TV writers don't usually play favorites with their characters, but "Devious Maids" creator Marc Cherry can't help himself when it comes to Susan Lucci's sweetly vulnerable Genevieve Delatour.
"She is the character I love writing the most," Cherry tells Zap2it. "She is rich. She is spoiled and she is child-like, but she means so well. And I feel so lucky to have Susan on the show."
Genevieve has been married six times, is a bit helpless and floats around in a series of exquisite outfits, usually while arranging flowers. She's vain, and prone to shaivng decades off her actual age, and has an optimistic light about her in a patented clueless way.
"I understand that character on a really profound level because of some of the people I know," Cherry says.
Lucci surprised Cherry by flying out to audition for him.
"You're always worried about the people you are big fans of. Oh my God, I am so relieved that she is as nice as I had heard," Cherry says. "Consequently when I sit down to write Genevieve, I put on my Sunday best thinking, and God love her she has taken the character and run with it."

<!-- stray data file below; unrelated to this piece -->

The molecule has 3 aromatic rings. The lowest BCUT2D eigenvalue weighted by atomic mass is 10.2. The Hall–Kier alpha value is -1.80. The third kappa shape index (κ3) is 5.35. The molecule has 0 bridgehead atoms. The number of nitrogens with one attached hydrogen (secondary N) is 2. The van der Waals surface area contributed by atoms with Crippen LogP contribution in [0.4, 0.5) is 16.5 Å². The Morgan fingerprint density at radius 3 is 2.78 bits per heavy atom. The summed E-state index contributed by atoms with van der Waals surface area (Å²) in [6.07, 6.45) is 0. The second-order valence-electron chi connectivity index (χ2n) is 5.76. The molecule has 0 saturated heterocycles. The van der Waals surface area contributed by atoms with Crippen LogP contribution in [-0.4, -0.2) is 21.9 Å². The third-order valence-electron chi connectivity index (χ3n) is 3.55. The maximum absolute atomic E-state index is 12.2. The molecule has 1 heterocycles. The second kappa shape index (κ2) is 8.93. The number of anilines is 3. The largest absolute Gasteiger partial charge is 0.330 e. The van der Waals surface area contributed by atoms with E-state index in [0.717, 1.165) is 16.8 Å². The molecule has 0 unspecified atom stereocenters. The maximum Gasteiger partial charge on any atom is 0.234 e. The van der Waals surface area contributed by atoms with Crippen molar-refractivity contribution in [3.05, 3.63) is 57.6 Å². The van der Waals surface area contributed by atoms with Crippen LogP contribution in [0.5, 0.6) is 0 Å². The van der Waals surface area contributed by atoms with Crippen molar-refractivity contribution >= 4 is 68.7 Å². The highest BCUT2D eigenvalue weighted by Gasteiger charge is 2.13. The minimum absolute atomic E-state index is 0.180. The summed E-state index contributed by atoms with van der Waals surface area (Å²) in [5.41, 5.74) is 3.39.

Genevieve, whose son, Remi ( Drew Van Acker), just finished another bout in rehab, and whose business manager ran off with all of her money, began the season of the over-the-top Lifetime drama under the bed. She was hiding after swallowing handfuls of pills, hysterical about a man.
"Her achievement here she has come with a very different character than Erica Kane," Cherry says of the character Lucci played on "All My Children."
Lucci finally won a Daytime Emmy for that role after 19 nominations in 1999. That Lucci was able to bring such nuance to Genevieve is, "a minor miracle, quite frankly," Cherry says.
"The stuff that we love about Susan is the glamour, the sexiness, the allure," he says. "All of those colors are still there. Who wants to see Susan Lucci play a greasy waitress in a hash joint? You want her doing something frivolous and surrounded by wealth and pretty dresses."
Photo/Video credit: Lifetime